Skip to main content
September 7, 2023Charleston, WV, United StatesChild Exploitation

HSI Charleston investigation lands elementary school custodian in prison for distributing child sexual abuse material

CHARLESTON, W.Va. — An investigation conducted by Homeland Security Investigations (HSI) Charleston resulted in a West Virginia elementary school custodian being sentenced to six years in prison followed by 15 years of supervised release for distribution and attempted distribution of child sexual abuse material. Robert Anthony Thomas, 47, of Parkersburg, received the sentence Aug. 30 at the U.S. District Court for the Southern District of West Virginia in Charleston. Thomas must also register as a sex offender.

“Through his detestable actions, Robert Anthony Thomas has proven to be a detriment to his community,” said HSI Washington, D.C. Special Agent in Charge Derek W. Gordon. “His heinous crimes victimized innocent and vulnerable members of our society — our children. HSI Washington, D.C. will not allow the communities we have sworn to protect to become safe havens for deviants.”

According to the investigation, from approximately June 2020 through August 2022, Thomas made over 105,000 digital media files of child sexual abuse material available to others on a peer-to-peer file sharing program.

Thomas admitted that he knew the digital media files contained child sexual abuse material and that other people would download them. He also admitted that the files included a video of a prepubescent girl engaged in sexually explicit conduct.

On Aug. 23, 2022, HSI special agents executed a search warrant at Thomas’ residence and seized electronic devices, including a computer and an external hard drive.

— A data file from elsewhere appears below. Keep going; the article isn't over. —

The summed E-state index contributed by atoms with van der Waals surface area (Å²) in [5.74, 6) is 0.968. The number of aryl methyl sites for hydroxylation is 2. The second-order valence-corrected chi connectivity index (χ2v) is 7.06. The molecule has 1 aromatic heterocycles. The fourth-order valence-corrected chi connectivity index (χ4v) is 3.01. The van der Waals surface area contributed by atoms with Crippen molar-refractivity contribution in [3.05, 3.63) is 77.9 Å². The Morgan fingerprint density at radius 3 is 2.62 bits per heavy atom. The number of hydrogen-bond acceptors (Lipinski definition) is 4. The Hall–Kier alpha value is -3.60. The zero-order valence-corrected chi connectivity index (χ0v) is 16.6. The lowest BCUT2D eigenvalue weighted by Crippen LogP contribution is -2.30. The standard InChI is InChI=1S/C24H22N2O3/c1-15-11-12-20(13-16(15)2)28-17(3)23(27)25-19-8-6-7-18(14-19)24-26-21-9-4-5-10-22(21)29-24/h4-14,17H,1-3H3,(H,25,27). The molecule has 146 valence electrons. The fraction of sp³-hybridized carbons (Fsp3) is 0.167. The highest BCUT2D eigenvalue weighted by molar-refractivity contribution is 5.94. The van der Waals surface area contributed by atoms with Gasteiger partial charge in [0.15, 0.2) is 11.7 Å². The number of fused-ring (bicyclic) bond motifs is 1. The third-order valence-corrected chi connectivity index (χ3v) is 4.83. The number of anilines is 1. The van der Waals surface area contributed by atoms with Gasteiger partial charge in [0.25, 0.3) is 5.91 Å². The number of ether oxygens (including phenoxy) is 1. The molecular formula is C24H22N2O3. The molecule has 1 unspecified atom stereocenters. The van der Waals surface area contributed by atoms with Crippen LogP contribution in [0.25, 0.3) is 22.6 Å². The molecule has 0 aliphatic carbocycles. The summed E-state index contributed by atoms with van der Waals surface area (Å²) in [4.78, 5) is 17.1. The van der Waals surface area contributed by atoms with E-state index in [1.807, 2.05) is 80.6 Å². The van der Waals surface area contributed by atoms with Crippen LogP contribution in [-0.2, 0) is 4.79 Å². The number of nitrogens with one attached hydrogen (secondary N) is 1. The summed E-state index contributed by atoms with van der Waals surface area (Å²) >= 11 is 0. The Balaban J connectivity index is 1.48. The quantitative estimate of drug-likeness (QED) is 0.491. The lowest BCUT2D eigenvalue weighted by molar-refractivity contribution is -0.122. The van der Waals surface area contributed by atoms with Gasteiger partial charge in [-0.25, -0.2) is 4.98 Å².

Thomas told the agents that he worked as a custodian at a local elementary school. He has since been terminated from that position.

Thomas also told officers that he routinely ran a scrubbing program on his electronic devices to delete their data and provided the search terms he used to find sexually explicit images of minor girls.

A forensic analysis of the electronic devices revealed over 37,000 digital media files of child sexual abuse material. Thomas admitted that he knew many of the images and videos depicted prepubescent minors, including infants and toddlers, and that several of the images and videos depict known child victims.

HSI Charleston conducted the investigation with significant assistance from the U.S. Attorney’s Office of the Southern District of West Virginia.

This case was brought as part of Project Safe Childhood, a nationwide initiative to combat the growing epidemic of child sexual exploitation and abuse launched in May 2006 by the Department of Justice. Project Safe Childhood marshals federal, state and local resources to better locate, apprehend and prosecute individuals who exploit children via the internet, as well as to identify and rescue victims.

HSI is the principal investigative arm of the U.S. Department of Homeland Security (DHS), responsible for investigating transnational crime and threats, specifically those criminal organizations that exploit the global infrastructure through which international trade, travel, and finance move. HSI’s workforce of more than 8,700 employees consists of more than 6,000 special agents assigned to 237 cities throughout the United States, and 93 overseas locations in 56 countries. HSI’s international presence represents DHS’ largest investigative law enforcement presence abroad and one of the largest international footprints in U.S. law enforcement.